Humming Our Way To Better Health
The Yogic Breathing Exercise of humming is called ‘Brahmari’ or Bee Breath. As implied the sound is like that of a bee and it creates a healing vibration in the body. This brilliant breath exercise benefits the body by increasing Nitric Oxide. Humming also calms the mind due to the mind/body connection cultivated by sound vibration.
“With regular practice of this pranayama (Bhramari) bliss arises in the yogi’s heart”. (Hatha Yoga Pradipika)
” Nitric oxide plays an important role in vasoregulation (the opening and closing of blood vessels), homeostasis (the way in which the body maintains a state of stable physiological balance in order to stay alive), neurotransmission (the messaging system within the brain), immune defense, and respiration. It helps to prevent high blood pressure, lower cholesterol, keep the arteries young and flexible, and prevent the clogging of arteries with plaque and clots. All these benefits lower your risk of heart attack and stroke – two of the top three killers in America.” ~ The Oxygen Advantage by Patrick McKeown (page 59)
“The paranasal sinuses are major producers of nitric oxide (NO). We hypothesized that oscillating airflow produced by humming would enhance sinus ventilation and thereby increase nasal NO levels. Ten healthy subjects took part in the study. Nasal NO was measured with a chemiluminescence technique during humming and quiet single-breath exhalations at a fixed flow rate. NO increased 15-fold during humming compared with quiet exhalation. In a two-compartment model of the nose and sinus, oscillating airflow caused a dramatic increase in gas exchange between the cavities. Obstruction of the sinus ostium is a central event in the pathogenesis of sinusitis. Nasal NO measurements during humming may be a useful noninvasive test of sinus NO production and ostial patency. In addition, any therapeutic effects of the improved sinus ventilation caused by humming should be investigated.”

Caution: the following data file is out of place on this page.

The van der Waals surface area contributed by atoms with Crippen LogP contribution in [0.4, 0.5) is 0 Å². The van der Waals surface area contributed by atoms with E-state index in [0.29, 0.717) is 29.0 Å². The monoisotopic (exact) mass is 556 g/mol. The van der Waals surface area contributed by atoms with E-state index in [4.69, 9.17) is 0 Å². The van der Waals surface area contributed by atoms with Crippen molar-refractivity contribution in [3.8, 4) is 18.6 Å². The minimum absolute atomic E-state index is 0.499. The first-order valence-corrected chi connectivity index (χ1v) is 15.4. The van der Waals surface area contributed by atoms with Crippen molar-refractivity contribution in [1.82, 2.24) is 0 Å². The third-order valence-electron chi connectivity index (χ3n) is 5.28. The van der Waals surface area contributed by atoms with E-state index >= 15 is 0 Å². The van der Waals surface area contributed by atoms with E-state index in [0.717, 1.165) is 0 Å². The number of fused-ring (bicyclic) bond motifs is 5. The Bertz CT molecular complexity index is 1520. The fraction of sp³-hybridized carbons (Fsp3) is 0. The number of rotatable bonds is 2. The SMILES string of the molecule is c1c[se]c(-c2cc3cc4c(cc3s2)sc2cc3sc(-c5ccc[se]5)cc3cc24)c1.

Humming Greatly Increases Nasal Nitric Oxide Eddie Weitzberg, and Jon O. N. Lundberg + Author Affiliations Read More: http://www.atsjournals.org/doi/abs/10.1164/rccm.200202-138BC#.VhlGl2B5-bE
* Studies also show that humming helps increase airflow between the sinus and nasal cavities, which could potentially help protect against sinus infections:
The European Respiratory Journal found that humming resulted in a large increase in nasal nitric oxide, “caused by a rapid gas exchange in the paranasal sinuses.” Since reduced airflow plays a major role in sinus infections, the researchers suggested that daily periods of humming might help people lower their risk of chronic problems. ~ New York Times 12/20/2010
Anxiety is associated with short, tight upper-chest breathing while relaxation comes with slower diaphragmatic breaths. Lengthening exhalations relative to inhalations reduces the ‘fight or flight’ impulse and maintains a healthy level of carbon dioxide in the blood. This brings on a relaxation response. Brahmari soothes a spinning or restless mind and the practice lengthens the exhalations without excessive strain. It can be used daily to encourage relaxation or as an easy remedy whenever needed.
To practice Brahmari Pranayama sit comfortably and lengthen upward through your spine. Be aware of keeping the shoulders and face relaxed. Start by mentally following a few natural breaths and close your eyes if the situation allows. Then, keeping the jaw and lips soft with the tongue resting on the roof of the mouth, inhale through the nose. Exhaling, make a humming sound while exhaling. Sustain the sound until you need to inhale. Then repeat: Inhale through the nose, then hum like a buzzing bee as you exhale. For optimum relaxation, sustain the humming sound for as long as comfortable but avoid forcing the breath beyond your capacity as this can have the reverse effect. Maintain a comfortable rhythm. When you are finished, sit quietly and observe your soft, effortless breath.